We see how God was always with His faithful ones, and for those who truly trust in Him and gave their all, they did not fear because they knew that God would be always by their side even amidst sufferings and challenges, even through martyrdoms and painful deaths. That is the same sentiment and example that the Lord Jesus highlighted in our Gospel passage today, as we heard another well-known story of the widow’s mite.
In that occasion, a poor widow came to the Temple bearing two small copper coins as offerings to God, while many rich men came to offer plentiful of offerings that were far greater than the poor widow’s offering. Yet, she offered and gave from her own shortage and limitations, and as a result, she gave from the deepest love in her heart. She is the epitome of what true Christian discipleship is, and like the prophet Daniel and his companions, she had given her all to God.
Now, brothers and sisters in Christ, this is what each and every one of us need to do as well. We need to do our best to serve the Lord with all of our strength, and to give the best for Him from the depths of our hearts. And today we have yet another example to look up to, in the person of St. Catherine of Alexandria, a holy woman and saint whose feast we celebrate today. St. Catherine of Alexandria was a faithful disciple of the Lord who went through a particularly brutal persecution under the pagan Roman Emperor Maxentius.
St. Catherine defended her fellow faithful when that Emperor persecuted Christians throughout his realm, rebuking him for his actions and stood up for the Lord. The Emperor tried to oppose her with the best pagan philosophers and thinkers of the time, but none of them were able to outshine her wisdom, and the Emperor in his anger made this faithful woman to undergo bitter suffering and torture. When the Emperor’s own wife and other women came to see St. Catherine in her suffering, it was told that even they converted and were martyred along as well.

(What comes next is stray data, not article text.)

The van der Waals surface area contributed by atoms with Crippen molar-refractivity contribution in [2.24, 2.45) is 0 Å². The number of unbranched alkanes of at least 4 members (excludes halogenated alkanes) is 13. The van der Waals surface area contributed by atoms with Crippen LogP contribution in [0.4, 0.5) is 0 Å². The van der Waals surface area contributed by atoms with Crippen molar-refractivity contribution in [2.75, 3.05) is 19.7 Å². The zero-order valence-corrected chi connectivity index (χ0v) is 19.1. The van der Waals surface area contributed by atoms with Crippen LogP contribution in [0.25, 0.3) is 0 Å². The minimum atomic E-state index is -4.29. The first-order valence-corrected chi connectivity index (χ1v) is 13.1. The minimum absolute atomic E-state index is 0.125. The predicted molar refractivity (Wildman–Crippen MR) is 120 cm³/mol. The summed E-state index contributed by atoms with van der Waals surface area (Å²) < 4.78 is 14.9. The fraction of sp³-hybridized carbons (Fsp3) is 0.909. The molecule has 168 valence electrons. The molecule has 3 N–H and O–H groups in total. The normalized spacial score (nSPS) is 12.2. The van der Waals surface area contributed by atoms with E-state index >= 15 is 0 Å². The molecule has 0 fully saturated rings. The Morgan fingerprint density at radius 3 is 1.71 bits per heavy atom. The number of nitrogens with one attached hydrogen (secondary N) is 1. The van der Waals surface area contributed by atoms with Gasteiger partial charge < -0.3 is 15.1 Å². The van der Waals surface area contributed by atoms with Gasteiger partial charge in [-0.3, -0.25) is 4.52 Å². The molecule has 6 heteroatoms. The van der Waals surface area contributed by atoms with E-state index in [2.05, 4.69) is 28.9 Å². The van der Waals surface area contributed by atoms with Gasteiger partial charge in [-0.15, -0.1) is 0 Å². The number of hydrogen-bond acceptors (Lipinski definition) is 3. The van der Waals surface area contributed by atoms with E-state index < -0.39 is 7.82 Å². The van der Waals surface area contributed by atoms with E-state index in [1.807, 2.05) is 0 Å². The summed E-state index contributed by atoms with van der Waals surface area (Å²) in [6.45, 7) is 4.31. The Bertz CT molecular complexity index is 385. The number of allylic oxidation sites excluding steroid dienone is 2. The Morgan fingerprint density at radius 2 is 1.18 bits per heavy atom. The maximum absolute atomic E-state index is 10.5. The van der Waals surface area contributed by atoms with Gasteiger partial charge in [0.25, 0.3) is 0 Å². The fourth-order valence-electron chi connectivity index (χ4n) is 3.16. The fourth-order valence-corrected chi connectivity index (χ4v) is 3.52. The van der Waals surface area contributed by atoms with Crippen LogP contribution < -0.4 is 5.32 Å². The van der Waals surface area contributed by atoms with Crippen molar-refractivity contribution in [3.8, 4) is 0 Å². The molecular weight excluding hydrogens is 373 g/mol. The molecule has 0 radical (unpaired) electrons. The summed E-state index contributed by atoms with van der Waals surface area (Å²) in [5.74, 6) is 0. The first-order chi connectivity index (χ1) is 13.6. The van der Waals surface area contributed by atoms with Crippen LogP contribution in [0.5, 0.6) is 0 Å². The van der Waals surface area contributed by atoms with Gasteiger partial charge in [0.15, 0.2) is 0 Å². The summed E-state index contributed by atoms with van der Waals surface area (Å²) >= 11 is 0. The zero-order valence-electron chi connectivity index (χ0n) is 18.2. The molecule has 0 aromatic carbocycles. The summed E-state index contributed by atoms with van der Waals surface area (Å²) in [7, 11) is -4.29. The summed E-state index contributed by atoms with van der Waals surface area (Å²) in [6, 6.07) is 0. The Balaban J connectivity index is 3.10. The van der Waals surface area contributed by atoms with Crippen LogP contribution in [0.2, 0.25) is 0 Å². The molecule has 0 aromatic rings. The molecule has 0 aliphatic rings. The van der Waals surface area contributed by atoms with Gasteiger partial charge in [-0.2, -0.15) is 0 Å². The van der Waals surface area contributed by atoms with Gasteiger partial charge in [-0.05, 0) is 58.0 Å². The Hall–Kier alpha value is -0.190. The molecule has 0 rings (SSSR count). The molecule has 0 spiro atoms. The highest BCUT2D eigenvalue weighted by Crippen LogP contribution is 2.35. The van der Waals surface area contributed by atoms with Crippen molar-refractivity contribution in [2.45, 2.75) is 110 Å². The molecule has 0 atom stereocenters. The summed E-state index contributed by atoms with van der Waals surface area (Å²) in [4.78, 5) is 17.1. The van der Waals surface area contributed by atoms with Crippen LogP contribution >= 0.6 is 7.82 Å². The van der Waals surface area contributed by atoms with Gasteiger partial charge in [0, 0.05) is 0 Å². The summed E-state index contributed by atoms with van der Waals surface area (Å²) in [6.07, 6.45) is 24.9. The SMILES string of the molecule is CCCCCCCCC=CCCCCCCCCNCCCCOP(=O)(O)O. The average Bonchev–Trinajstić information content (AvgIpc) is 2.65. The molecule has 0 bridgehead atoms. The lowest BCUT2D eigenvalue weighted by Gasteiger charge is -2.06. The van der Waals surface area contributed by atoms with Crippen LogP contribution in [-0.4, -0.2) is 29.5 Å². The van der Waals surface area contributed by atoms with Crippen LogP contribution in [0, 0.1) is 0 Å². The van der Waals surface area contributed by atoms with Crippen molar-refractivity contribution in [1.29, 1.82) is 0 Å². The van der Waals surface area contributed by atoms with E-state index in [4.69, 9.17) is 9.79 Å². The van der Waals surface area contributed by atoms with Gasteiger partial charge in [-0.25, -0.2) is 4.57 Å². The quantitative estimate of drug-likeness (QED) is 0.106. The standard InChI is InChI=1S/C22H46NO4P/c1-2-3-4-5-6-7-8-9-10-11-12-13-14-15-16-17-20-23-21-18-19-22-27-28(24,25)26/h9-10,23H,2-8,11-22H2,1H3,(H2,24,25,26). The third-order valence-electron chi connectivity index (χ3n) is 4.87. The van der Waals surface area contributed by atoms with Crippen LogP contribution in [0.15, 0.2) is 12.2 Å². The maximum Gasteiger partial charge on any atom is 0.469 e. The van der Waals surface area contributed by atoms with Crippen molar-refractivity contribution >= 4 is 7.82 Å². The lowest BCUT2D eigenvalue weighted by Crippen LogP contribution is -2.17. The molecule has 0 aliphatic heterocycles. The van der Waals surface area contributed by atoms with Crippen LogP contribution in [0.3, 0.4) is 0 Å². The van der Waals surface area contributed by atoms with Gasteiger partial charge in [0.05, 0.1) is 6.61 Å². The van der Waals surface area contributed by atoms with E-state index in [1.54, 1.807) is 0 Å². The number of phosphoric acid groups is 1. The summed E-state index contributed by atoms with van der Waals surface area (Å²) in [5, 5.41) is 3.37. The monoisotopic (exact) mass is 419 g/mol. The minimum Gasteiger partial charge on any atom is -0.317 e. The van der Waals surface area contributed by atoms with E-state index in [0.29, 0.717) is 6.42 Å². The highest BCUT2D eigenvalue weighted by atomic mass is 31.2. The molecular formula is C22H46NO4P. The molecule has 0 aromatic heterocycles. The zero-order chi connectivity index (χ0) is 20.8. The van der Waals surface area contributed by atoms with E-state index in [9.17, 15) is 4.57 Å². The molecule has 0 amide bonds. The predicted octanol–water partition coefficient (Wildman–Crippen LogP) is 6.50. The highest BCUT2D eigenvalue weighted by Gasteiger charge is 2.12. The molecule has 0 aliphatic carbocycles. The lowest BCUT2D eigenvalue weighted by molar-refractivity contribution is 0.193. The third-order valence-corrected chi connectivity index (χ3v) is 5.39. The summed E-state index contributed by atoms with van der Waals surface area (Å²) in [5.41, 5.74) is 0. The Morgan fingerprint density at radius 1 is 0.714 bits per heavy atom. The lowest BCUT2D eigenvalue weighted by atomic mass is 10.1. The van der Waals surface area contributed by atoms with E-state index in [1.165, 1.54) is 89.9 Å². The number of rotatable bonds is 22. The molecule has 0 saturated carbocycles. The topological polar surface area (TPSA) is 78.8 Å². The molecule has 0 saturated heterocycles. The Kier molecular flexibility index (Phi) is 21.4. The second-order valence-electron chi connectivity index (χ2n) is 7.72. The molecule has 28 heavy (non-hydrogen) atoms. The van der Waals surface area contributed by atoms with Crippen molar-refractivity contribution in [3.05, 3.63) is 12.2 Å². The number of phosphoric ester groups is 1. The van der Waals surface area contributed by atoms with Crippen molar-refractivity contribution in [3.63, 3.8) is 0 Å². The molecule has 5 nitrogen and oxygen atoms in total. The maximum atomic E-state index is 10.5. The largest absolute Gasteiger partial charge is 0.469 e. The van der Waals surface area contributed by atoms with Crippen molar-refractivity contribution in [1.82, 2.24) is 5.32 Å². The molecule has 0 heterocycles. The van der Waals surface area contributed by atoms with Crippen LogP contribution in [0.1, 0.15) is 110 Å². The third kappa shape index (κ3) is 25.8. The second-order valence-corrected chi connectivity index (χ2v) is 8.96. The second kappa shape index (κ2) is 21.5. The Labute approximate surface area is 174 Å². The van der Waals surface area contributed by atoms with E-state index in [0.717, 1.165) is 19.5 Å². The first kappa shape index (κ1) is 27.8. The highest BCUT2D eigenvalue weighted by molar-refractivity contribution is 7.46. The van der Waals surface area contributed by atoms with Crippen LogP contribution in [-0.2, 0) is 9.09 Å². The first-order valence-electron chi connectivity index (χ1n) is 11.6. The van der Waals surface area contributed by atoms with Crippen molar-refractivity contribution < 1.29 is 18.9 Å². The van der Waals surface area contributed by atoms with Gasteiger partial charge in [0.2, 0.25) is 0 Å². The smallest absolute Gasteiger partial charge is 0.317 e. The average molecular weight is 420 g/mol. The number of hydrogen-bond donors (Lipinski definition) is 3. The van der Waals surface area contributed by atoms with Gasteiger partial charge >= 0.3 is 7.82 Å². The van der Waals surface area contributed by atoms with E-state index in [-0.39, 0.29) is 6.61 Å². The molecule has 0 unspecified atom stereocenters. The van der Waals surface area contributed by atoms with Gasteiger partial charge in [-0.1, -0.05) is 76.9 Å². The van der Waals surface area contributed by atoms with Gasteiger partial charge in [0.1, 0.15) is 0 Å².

St. Catherine of Alexandria gave everything for the Lord’s sake, even her own life, not holding back even when the pagan Emperor in desperation tried to get her by trying to woo her in marriage, as beautiful as St. Catherine was even after she was tortured. She remained firm in her dedication and committed herself and her virginity before God and the Emperor, by which then she was martyred after a long time of suffering, and became a great inspiration for many Christians after her time.
Brothers and sisters in Christ, we are all called to follow in the footsteps of St. Catherine of Alexandria, to imitate the love of the widow who gave her all to God, and also the dedication of Daniel and his fellow companions who remained true to their faith in God amidst all the challenges they had to face. Let us all thus strive to be true Christian disciples and do our very best to serve the Lord with all of our hearts and to give Him everything that we are, and committing ourselves to Him from now on. May He continue to bless us all and guide us in this journey, that we may draw ever closer to Him. Amen.